CHAPTER 3 ELEMENTARY DESIGN EXAMPLES
The purpose of this chapter is to introduce the reader to the RTM design process by posing and solving a number of elementary RT-level design problems. The problems use the modules in Chapter 2 in a straight-forward fashion to hold Booleans (bits), and unsigned, and 2's complement signed integer data. The main concepts that are introduced are data representation and defining and structuring problems for solution; also included are some uses of subroutines, clocks for timing, and the related problem of synchronizing two independent systems.
Most of the designs in this chapter, being small, are actually subprocesses that occur in larger programs. For example, the first problem, counting the number of one bits in a word, would hardly ever be done for its own sake. Not until Chapter 5 do the problems become sizable enough to constitute entire information processing tasks. We do pose a couple of the problems in this chapter to have external input and output, thus being complete systems. But these are somewhat contrived, in order to give the flavor of total systems.
However, one should not view the designs of the present chapter simply as finger exercises. As we noted in Chapter 2, one builds up subprocesses out of the basic RTM's that are used again and again in larger systems. Some of the more important of these we have called Extended RTM's\ERTM's, and this chapter includes several of them. These ERTM's package various complex forms of control, the most complex one being the K(for loop) which evokes the operation of a subsystem for a variable number of iterations. Thus, these elementary examples contain important lessons about how to build complex control. They will be useful throughout the book both as actual modules (i.e., as ERTM's) and as models for larger systems.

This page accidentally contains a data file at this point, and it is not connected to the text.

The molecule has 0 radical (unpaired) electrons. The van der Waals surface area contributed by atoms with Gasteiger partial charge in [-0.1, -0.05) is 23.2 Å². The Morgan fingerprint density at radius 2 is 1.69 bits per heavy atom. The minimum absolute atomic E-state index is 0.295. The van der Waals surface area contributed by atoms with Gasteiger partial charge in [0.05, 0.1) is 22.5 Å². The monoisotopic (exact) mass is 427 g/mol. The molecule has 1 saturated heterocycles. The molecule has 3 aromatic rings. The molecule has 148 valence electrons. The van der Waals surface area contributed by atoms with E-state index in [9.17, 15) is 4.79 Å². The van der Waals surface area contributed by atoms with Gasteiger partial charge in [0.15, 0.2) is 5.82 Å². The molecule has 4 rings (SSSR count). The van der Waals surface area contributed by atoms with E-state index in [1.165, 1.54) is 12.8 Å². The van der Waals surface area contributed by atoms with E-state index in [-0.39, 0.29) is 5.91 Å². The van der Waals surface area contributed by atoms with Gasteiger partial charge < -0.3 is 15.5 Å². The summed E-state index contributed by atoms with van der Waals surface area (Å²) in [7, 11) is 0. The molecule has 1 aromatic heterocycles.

The design examples are presented in a uniform format. A list of keywords appear first and sometimes a brief introduction is given. The problem is then stated, design considerations (possibilities) posed, and solutions given. In most examples, additional problems (exercises) are either posed or posed and solved.
COUNTING THE NUMBER OF ONE BITS IN A WORD
KEYWORDS: Counting, parity, cost-performance tradeoff, storing data within a flowchart, termination, testing
The operation of counting the number of l's in a word is usually needed when the word is considered to represent independent conditions (i.e., the word is a 16-bit Boolean vector). The 16 individual bits might represent the indices of stations requesting attention, hence a one's bit count would correspond to the total number of stations requesting attention at one time.
Design a system which will count the number of one bits in a 16-bit word (sometimes called tallying in a computer).
The word is held in a register of a DMgpa. The word (data) may be destroyed in the calculation. The resulting count is held in a DMgpa register. For example, the following illustrates the relationship between input and output.